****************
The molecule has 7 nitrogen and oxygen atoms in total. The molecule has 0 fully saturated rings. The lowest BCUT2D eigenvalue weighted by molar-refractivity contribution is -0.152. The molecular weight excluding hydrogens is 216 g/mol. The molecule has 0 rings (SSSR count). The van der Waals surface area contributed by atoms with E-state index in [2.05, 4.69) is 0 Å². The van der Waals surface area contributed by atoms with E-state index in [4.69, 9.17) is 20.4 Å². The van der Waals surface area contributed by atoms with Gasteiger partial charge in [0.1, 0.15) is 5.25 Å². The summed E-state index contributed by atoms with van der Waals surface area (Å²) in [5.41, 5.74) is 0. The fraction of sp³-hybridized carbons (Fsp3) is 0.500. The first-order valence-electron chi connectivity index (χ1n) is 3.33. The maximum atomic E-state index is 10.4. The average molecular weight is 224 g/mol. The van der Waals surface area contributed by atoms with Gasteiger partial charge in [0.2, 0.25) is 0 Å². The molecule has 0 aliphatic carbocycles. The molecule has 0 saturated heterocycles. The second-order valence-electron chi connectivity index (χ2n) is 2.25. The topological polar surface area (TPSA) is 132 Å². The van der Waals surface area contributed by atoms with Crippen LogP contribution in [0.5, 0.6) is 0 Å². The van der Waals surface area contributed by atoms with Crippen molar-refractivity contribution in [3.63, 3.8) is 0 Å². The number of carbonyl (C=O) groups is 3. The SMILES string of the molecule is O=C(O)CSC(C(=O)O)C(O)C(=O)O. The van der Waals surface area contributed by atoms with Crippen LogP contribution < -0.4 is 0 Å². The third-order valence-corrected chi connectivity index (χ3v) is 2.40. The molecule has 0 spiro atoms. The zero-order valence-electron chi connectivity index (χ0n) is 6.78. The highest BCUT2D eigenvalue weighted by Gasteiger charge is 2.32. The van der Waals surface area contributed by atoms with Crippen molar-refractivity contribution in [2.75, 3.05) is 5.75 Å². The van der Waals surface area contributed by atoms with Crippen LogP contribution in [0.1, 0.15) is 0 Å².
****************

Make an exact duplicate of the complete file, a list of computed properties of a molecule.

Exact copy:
The molecule has 7 nitrogen and oxygen atoms in total. The molecule has 0 fully saturated rings. The lowest BCUT2D eigenvalue weighted by molar-refractivity contribution is -0.152. The molecular weight excluding hydrogens is 216 g/mol. The molecule has 0 rings (SSSR count). The van der Waals surface area contributed by atoms with E-state index in [2.05, 4.69) is 0 Å². The van der Waals surface area contributed by atoms with E-state index in [4.69, 9.17) is 20.4 Å². The van der Waals surface area contributed by atoms with Gasteiger partial charge in [0.1, 0.15) is 5.25 Å². The summed E-state index contributed by atoms with van der Waals surface area (Å²) in [5.41, 5.74) is 0. The fraction of sp³-hybridized carbons (Fsp3) is 0.500. The first-order valence-electron chi connectivity index (χ1n) is 3.33. The maximum atomic E-state index is 10.4. The average molecular weight is 224 g/mol. The van der Waals surface area contributed by atoms with Gasteiger partial charge in [0.2, 0.25) is 0 Å². The molecule has 0 aliphatic carbocycles. The molecule has 0 saturated heterocycles. The second-order valence-electron chi connectivity index (χ2n) is 2.25. The topological polar surface area (TPSA) is 132 Å². The van der Waals surface area contributed by atoms with Crippen LogP contribution in [0.5, 0.6) is 0 Å². The van der Waals surface area contributed by atoms with Crippen molar-refractivity contribution in [3.63, 3.8) is 0 Å². The number of carbonyl (C=O) groups is 3. The SMILES string of the molecule is O=C(O)CSC(C(=O)O)C(O)C(=O)O. The van der Waals surface area contributed by atoms with Crippen LogP contribution < -0.4 is 0 Å². The third-order valence-corrected chi connectivity index (χ3v) is 2.40. The molecule has 0 spiro atoms. The zero-order valence-electron chi connectivity index (χ0n) is 6.78. The highest BCUT2D eigenvalue weighted by Gasteiger charge is 2.32. The van der Waals surface area contributed by atoms with Crippen molar-refractivity contribution in [2.75, 3.05) is 5.75 Å². The van der Waals surface area contributed by atoms with Crippen LogP contribution in [0.1, 0.15) is 0 Å².